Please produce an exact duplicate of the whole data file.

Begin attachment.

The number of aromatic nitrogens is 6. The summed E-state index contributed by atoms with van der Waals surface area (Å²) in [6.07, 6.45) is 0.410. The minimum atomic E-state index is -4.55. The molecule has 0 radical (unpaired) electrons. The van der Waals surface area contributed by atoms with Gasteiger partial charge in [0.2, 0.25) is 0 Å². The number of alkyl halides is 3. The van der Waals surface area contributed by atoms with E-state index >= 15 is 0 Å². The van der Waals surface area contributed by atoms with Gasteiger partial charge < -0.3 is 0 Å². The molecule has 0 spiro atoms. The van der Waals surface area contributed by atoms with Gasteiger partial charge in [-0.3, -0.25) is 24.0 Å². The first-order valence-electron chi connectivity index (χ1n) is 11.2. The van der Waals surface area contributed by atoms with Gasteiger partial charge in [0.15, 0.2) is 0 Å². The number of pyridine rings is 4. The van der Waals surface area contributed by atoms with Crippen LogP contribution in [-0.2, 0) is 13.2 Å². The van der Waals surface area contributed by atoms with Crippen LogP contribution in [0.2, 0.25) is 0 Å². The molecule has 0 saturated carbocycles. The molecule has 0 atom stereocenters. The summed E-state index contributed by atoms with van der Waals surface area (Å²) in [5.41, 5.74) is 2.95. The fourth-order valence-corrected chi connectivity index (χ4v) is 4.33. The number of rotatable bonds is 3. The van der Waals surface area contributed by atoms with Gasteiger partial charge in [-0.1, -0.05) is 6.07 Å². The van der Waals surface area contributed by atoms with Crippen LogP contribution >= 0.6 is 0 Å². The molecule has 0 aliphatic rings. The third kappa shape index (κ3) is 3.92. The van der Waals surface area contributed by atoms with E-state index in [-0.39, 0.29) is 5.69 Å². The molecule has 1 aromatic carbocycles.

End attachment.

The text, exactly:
The number of aromatic nitrogens is 6. The summed E-state index contributed by atoms with van der Waals surface area (Å²) in [6.07, 6.45) is 0.410. The minimum atomic E-state index is -4.55. The molecule has 0 radical (unpaired) electrons. The van der Waals surface area contributed by atoms with Gasteiger partial charge in [0.2, 0.25) is 0 Å². The number of alkyl halides is 3. The van der Waals surface area contributed by atoms with E-state index >= 15 is 0 Å². The van der Waals surface area contributed by atoms with Gasteiger partial charge < -0.3 is 0 Å². The molecule has 0 spiro atoms. The van der Waals surface area contributed by atoms with Gasteiger partial charge in [-0.3, -0.25) is 24.0 Å². The first-order valence-electron chi connectivity index (χ1n) is 11.2. The van der Waals surface area contributed by atoms with Gasteiger partial charge in [0.15, 0.2) is 0 Å². The number of pyridine rings is 4. The van der Waals surface area contributed by atoms with Crippen LogP contribution in [-0.2, 0) is 13.2 Å². The van der Waals surface area contributed by atoms with Crippen LogP contribution in [0.2, 0.25) is 0 Å². The molecule has 0 saturated carbocycles. The molecule has 0 atom stereocenters. The summed E-state index contributed by atoms with van der Waals surface area (Å²) in [5.41, 5.74) is 2.95. The fourth-order valence-corrected chi connectivity index (χ4v) is 4.33. The number of rotatable bonds is 3. The van der Waals surface area contributed by atoms with Gasteiger partial charge in [-0.1, -0.05) is 6.07 Å². The van der Waals surface area contributed by atoms with Crippen LogP contribution >= 0.6 is 0 Å². The molecule has 0 aliphatic rings. The third kappa shape index (κ3) is 3.92. The van der Waals surface area contributed by atoms with E-state index in [-0.39, 0.29) is 5.69 Å². The molecule has 1 aromatic carbocycles.